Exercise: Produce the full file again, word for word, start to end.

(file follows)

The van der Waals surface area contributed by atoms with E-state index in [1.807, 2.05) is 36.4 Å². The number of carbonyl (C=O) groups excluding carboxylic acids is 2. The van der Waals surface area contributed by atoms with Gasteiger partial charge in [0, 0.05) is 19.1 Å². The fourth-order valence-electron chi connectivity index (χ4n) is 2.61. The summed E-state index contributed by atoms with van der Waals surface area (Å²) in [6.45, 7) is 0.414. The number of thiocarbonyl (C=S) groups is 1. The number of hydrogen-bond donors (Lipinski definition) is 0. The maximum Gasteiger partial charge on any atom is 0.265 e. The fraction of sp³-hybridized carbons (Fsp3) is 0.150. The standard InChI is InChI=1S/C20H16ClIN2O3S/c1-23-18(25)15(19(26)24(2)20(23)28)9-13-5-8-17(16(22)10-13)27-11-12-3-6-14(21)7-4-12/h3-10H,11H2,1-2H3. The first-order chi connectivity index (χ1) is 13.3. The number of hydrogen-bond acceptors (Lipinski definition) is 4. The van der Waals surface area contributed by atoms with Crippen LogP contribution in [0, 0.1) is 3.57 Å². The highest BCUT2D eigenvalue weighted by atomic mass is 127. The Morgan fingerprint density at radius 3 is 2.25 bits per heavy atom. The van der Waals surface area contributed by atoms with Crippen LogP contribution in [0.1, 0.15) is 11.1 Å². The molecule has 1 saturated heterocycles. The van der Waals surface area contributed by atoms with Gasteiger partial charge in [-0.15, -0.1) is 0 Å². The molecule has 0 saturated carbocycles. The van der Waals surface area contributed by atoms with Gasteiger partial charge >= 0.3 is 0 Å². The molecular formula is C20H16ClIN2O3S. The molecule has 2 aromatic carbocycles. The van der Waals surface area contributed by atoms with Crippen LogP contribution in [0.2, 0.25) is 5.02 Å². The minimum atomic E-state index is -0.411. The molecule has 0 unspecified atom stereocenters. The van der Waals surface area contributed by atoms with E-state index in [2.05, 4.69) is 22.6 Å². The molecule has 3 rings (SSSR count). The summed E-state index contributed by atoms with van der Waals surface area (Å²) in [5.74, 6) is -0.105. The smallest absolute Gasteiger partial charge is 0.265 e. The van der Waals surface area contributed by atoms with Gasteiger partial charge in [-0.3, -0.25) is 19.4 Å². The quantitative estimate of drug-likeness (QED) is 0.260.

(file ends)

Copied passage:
The van der Waals surface area contributed by atoms with E-state index in [1.807, 2.05) is 36.4 Å². The number of carbonyl (C=O) groups excluding carboxylic acids is 2. The van der Waals surface area contributed by atoms with Gasteiger partial charge in [0, 0.05) is 19.1 Å². The fourth-order valence-electron chi connectivity index (χ4n) is 2.61. The summed E-state index contributed by atoms with van der Waals surface area (Å²) in [6.45, 7) is 0.414. The number of thiocarbonyl (C=S) groups is 1. The number of hydrogen-bond donors (Lipinski definition) is 0. The maximum Gasteiger partial charge on any atom is 0.265 e. The fraction of sp³-hybridized carbons (Fsp3) is 0.150. The standard InChI is InChI=1S/C20H16ClIN2O3S/c1-23-18(25)15(19(26)24(2)20(23)28)9-13-5-8-17(16(22)10-13)27-11-12-3-6-14(21)7-4-12/h3-10H,11H2,1-2H3. The first-order chi connectivity index (χ1) is 13.3. The number of hydrogen-bond acceptors (Lipinski definition) is 4. The van der Waals surface area contributed by atoms with Crippen LogP contribution in [0, 0.1) is 3.57 Å². The highest BCUT2D eigenvalue weighted by atomic mass is 127. The Morgan fingerprint density at radius 3 is 2.25 bits per heavy atom. The van der Waals surface area contributed by atoms with Crippen LogP contribution in [0.1, 0.15) is 11.1 Å². The molecule has 1 saturated heterocycles. The van der Waals surface area contributed by atoms with Gasteiger partial charge in [-0.15, -0.1) is 0 Å². The molecule has 0 saturated carbocycles. The van der Waals surface area contributed by atoms with Gasteiger partial charge >= 0.3 is 0 Å². The molecular formula is C20H16ClIN2O3S. The molecule has 2 aromatic carbocycles. The van der Waals surface area contributed by atoms with Crippen LogP contribution in [0.2, 0.25) is 5.02 Å². The minimum atomic E-state index is -0.411. The molecule has 0 unspecified atom stereocenters. The van der Waals surface area contributed by atoms with E-state index in [2.05, 4.69) is 22.6 Å². The molecule has 3 rings (SSSR count). The summed E-state index contributed by atoms with van der Waals surface area (Å²) in [5.74, 6) is -0.105. The smallest absolute Gasteiger partial charge is 0.265 e. The van der Waals surface area contributed by atoms with Gasteiger partial charge in [-0.3, -0.25) is 19.4 Å². The quantitative estimate of drug-likeness (QED) is 0.260.